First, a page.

Michael McCue, PhD

Dr. McCue is Associate Professor and Vice-Chair of the Department of Rehabilitation Science and Technology at the University of Pittsburgh and is Director of the Rehabilitation Counseling Program. Dr. McCue has undertaken extensive research and demonstration activities in assessment and rehabilitation of individuals with disabilities. He is Co-Director of the University of Pittsburgh’s Rehabilitation Engineering Center on Telerehabilitation (NIDRR). He is also Project Director of the Cognitive Skills Enhancement Program and Learning Technology Program projects funded by the Commonwealth of Pennsylvania’s Hiram G. Andrews Rehabilitation Center. He has directed over 20 national research, demonstration and training programs in rehabilitation assessment and intervention and has published over 40 articles, chapters and abstracts related to rehabilitation of cognitive disability. He is an RSA Institute on Rehabilitation Issues (IRI) scholar (2002-2003), a Fellow of the National Academy of Neuropsychology and Past President of the Pennsylvania Rehabilitation Association.

Donald A. Rullman

Mr. Rullman was appointed by Secretary of Labor & Industry Stephen M. Schmerin as Director of the Hiram G. Andrews Center (HGAC) in June 2004.

As Director, Rullman provides leadership and oversight of the comprehensive vocational rehabilitation programs at HGAC, the Commonwealth’s State Operated Comprehensive Rehabilitation Center.  The Center provides evaluation, counseling, education, allied health and specialized vocational rehabilitation services to Pennsylvanians with disabilities that are seeking employment. Opening in 1959, the Center receives referrals from the entire state of Pennsylvania through the Office of Vocational Rehabilitation (OVR), and provides employment and independent living related services to an average daily population of approximately 400 persons.

Over the past 33 years, Rullman has served on numerous advisory boards and commissions involving rehabilitative issues addressing education, independent living and therapeutic recreational opportunities for persons with disabilities.

Prior to his appointment, Rullman served as the HGAC Deputy Director and Director of Finance with the LECS Comptroller’s Office, Pa. Office of the Budget.  Rullman received his bachelor’s degree in Economics/Accounting from the University of Pittsburgh.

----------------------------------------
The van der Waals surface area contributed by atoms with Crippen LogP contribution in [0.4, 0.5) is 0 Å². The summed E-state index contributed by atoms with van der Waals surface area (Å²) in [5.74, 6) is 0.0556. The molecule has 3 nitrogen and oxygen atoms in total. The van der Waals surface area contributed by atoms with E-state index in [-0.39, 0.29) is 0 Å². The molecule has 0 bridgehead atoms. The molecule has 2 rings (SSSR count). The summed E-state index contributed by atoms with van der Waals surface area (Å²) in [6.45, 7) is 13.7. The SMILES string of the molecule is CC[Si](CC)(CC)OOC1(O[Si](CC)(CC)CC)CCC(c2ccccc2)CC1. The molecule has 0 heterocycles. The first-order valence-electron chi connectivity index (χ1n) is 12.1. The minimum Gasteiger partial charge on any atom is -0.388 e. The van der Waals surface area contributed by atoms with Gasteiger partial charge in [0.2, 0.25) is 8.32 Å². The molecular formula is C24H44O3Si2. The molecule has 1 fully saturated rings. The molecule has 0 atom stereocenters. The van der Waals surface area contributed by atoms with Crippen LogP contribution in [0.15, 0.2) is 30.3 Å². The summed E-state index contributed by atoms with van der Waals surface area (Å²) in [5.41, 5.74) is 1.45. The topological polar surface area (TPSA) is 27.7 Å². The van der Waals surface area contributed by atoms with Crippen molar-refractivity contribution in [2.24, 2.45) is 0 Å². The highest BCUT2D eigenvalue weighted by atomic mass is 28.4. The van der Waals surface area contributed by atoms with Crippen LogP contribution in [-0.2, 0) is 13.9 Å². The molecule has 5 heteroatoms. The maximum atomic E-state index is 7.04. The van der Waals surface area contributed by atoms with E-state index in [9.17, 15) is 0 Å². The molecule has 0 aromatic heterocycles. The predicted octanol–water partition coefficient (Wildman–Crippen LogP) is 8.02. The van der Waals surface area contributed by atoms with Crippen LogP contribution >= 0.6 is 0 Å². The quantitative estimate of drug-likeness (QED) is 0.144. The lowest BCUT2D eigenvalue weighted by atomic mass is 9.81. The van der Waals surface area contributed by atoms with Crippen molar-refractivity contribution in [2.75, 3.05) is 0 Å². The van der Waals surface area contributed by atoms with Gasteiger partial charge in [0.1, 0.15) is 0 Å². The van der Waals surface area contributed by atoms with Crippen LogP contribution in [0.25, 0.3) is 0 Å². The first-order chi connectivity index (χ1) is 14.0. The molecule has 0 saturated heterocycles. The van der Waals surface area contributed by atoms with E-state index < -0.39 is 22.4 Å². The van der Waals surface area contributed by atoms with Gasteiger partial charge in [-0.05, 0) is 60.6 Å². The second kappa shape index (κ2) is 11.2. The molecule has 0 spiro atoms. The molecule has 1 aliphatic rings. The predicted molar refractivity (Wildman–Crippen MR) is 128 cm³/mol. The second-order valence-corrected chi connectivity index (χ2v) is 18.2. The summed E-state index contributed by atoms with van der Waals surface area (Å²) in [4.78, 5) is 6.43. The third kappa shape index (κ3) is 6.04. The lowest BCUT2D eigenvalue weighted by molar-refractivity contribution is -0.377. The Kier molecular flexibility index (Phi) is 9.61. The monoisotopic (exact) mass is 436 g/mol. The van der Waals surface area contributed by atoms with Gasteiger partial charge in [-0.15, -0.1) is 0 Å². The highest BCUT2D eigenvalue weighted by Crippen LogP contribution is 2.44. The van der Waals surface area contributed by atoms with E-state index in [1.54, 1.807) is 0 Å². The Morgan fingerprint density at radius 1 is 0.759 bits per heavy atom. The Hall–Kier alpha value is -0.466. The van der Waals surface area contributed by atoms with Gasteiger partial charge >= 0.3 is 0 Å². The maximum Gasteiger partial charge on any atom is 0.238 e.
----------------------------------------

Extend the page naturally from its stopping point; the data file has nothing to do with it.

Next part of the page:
Bonita Sawatzky, PhD

Dr. Sawatzky is an associate professor in the Department of Orthopedics at the University of British Columbia. After completing her PhD in 1998 in scoliosis research, she has shifted her focus to studying the physiological and biomechanical effects of wheelchair set up on wheelchair propulsion in both adults and children in hopes of improving function and decreasing long-term overuse injuries, and reducing pain as a result of wheeled mobility. Her research encompasses biomechanical, medical, and psycho-social perspectives that relate to wheeled mobility in both children and adults. Dr. Sawatzky is one of the PIs of the new spinal cord research centre in Vancouver, ICORD (International Collaboration of Repair Discoveries) and co-leader of the Disability Health Research Network. She also is on the planning committee for the International Seating Symposium held in Vancouver every two years.

Support Staff

Deborah Keelan

Ms. Keelan is the administrator for the RERC on Spinal Cord Injury. She is knowledgeable on both the University and NIDRR requirements for the administration of RERC Projects. She provides support related to financial and contractual matters. Debby has a B.S. in Business from Indiana University of Pennsylvania. She previously worked in management with General Electric. You can reach Debby at (412) 624-6214 or by email at: dkeelan@pitt.edu.

Cheryl Rohall

Ms. Rohall is the administrative assistant for the RERC on Spinal Cord Injury, RERC on Telerehabilitation, RERC on Wheelchair Transportation Safety and the Continuing Education Program. She will provide general clerical support. She possesses over 20 years of administrative experience in areas of accounting/bookkeeping, administration of policies and procedures and computer system operations. You can reach Cheryl at (412) 624-6256 or by email at: crohall@pitt.edu.

Joseph Ruffing

Mr. Ruffing is a Communications Specialist for the Department of Rehabilitation Sciences and Technology. His responsibilities include creating, managing and updating the department's web sites and web server. His responsibilities also include designing and producing a variety of internal and external promotional pieces for the department. In addition to his web site and graphic design responsibilities he also provides computer support for the Rehabilitation Sciences and Technology staff. Mr. Ruffing has an Associate Degree in Specialized Technology, Majoring in Visual Communication from the Art Institute of Pittsburgh, Pittsburgh, Pennsylvania. He has1600 hours of specialized training related to graphic design and web based computer applications, and 24 years professional experience in the field of graphic design, communications and related technologies.

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This work is funded by the National Institute on Disability and Rehabilitation Research (NIDRR),
Rehabilitation Engineering Research Center (RERC) on Spinal Cord Injury, Grant #H133E070024
The ideas and opinions expressed herein are those of the authors and not necessarily reflective of the NIDRR.

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Last Updated: 04.20.2012 | 13:40